Year of Award
Master of Business Administration (MBA)
College of Business & Professional Studies
childcare, diversity, workforce, employees, management
Having recently had a child, while employed, I discovered that the benefits that I thought I had were not there. I became very interested in whether or not I was alone in being left with fewer benefits than expected. Fortunately there were other options I could take at my own expense.
I decided to look at the overall area of benefits in the corporate setting to see what was available. I discovered that there were vast differences in what was offered from company to company and that hundreds of thousand of women were left without maternity leave and other benefits. These differences led me to explore- WHY? This is one of the questions that I will attempt to answer with this paper.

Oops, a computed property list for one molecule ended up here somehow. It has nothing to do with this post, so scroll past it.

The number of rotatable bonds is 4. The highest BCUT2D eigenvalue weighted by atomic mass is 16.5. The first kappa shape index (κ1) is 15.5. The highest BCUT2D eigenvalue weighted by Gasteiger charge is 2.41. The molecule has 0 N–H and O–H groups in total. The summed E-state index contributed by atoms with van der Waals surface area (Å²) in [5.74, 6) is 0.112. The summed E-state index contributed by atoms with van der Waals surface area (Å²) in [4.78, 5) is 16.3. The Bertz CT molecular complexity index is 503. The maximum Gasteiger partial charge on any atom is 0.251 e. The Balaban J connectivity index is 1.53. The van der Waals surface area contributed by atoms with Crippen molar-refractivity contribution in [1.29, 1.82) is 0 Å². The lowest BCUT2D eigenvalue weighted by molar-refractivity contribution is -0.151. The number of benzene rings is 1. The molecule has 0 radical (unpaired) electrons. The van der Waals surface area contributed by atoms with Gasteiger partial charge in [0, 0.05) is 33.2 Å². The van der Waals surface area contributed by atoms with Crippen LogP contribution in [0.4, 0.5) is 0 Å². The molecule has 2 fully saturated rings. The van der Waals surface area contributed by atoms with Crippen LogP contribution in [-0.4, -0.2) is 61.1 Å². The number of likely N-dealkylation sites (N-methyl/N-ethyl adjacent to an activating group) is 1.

I found that the workforce had substantially changed over the past decade or two. This has caused companies to create more innovative ways to attract, meet the needs of and keep valued employees. It has become more important to keep the employee for a variety of reasons- ultimately, the bottom line. Another finding was that with the feminization of the workforce, corporate attitudes have changed (ever so gradually, but changed just the same) causing companies to try to become more "family-friendly".
I also discovered that not all women agreed on what benefits should be offered. One final finding was that offering a wide variety of benefits could affect the morale of the employee.
Creative Commons License
This work is licensed under a Creative Commons Attribution-No Derivative Works 4.0 License.
Frye-Perry, Vivianne Elayne, "Compensation Evaluation: A Study in Corporate Benefits Affecting Women's Issues" (1993). All Theses, Dissertations, and Capstone Projects. 301.
Available to Fontbonne users only. Please log in with your id + password.
If you are the author of this work and would like to make it openly accessible to all, please click the button above.